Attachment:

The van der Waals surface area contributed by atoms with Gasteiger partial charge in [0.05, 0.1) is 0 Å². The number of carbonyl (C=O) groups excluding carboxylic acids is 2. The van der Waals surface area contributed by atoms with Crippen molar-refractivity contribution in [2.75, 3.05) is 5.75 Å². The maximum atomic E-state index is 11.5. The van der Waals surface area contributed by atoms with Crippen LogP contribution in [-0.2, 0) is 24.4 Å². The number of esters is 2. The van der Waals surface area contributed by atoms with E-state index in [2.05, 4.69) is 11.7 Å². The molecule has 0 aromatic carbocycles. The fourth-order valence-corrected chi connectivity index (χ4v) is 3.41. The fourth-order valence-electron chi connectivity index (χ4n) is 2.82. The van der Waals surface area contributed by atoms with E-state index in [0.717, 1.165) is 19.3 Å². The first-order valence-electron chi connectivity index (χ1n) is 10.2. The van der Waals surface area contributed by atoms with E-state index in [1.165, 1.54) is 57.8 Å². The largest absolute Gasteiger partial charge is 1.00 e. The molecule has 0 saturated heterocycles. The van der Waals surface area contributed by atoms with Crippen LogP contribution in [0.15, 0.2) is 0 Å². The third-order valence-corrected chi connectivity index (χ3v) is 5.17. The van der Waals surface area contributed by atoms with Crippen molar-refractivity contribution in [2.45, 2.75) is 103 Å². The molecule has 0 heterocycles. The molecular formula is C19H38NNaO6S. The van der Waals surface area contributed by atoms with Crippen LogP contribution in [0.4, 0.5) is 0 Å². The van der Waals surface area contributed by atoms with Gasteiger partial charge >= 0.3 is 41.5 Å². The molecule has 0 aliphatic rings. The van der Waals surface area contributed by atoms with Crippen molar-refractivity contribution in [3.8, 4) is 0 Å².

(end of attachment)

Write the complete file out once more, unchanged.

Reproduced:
The van der Waals surface area contributed by atoms with Gasteiger partial charge in [0.05, 0.1) is 0 Å². The number of carbonyl (C=O) groups excluding carboxylic acids is 2. The van der Waals surface area contributed by atoms with Crippen molar-refractivity contribution in [2.75, 3.05) is 5.75 Å². The maximum atomic E-state index is 11.5. The van der Waals surface area contributed by atoms with Crippen LogP contribution in [-0.2, 0) is 24.4 Å². The number of esters is 2. The van der Waals surface area contributed by atoms with E-state index in [2.05, 4.69) is 11.7 Å². The molecule has 0 aromatic carbocycles. The fourth-order valence-corrected chi connectivity index (χ4v) is 3.41. The fourth-order valence-electron chi connectivity index (χ4n) is 2.82. The van der Waals surface area contributed by atoms with E-state index in [0.717, 1.165) is 19.3 Å². The first-order valence-electron chi connectivity index (χ1n) is 10.2. The van der Waals surface area contributed by atoms with E-state index in [1.165, 1.54) is 57.8 Å². The largest absolute Gasteiger partial charge is 1.00 e. The molecule has 0 saturated heterocycles. The van der Waals surface area contributed by atoms with Crippen LogP contribution in [0.15, 0.2) is 0 Å². The third-order valence-corrected chi connectivity index (χ3v) is 5.17. The van der Waals surface area contributed by atoms with Crippen molar-refractivity contribution in [2.45, 2.75) is 103 Å². The molecule has 0 heterocycles. The molecular formula is C19H38NNaO6S. The van der Waals surface area contributed by atoms with Crippen LogP contribution in [0.4, 0.5) is 0 Å². The van der Waals surface area contributed by atoms with Gasteiger partial charge >= 0.3 is 41.5 Å². The molecule has 0 aliphatic rings. The van der Waals surface area contributed by atoms with Crippen molar-refractivity contribution in [3.8, 4) is 0 Å².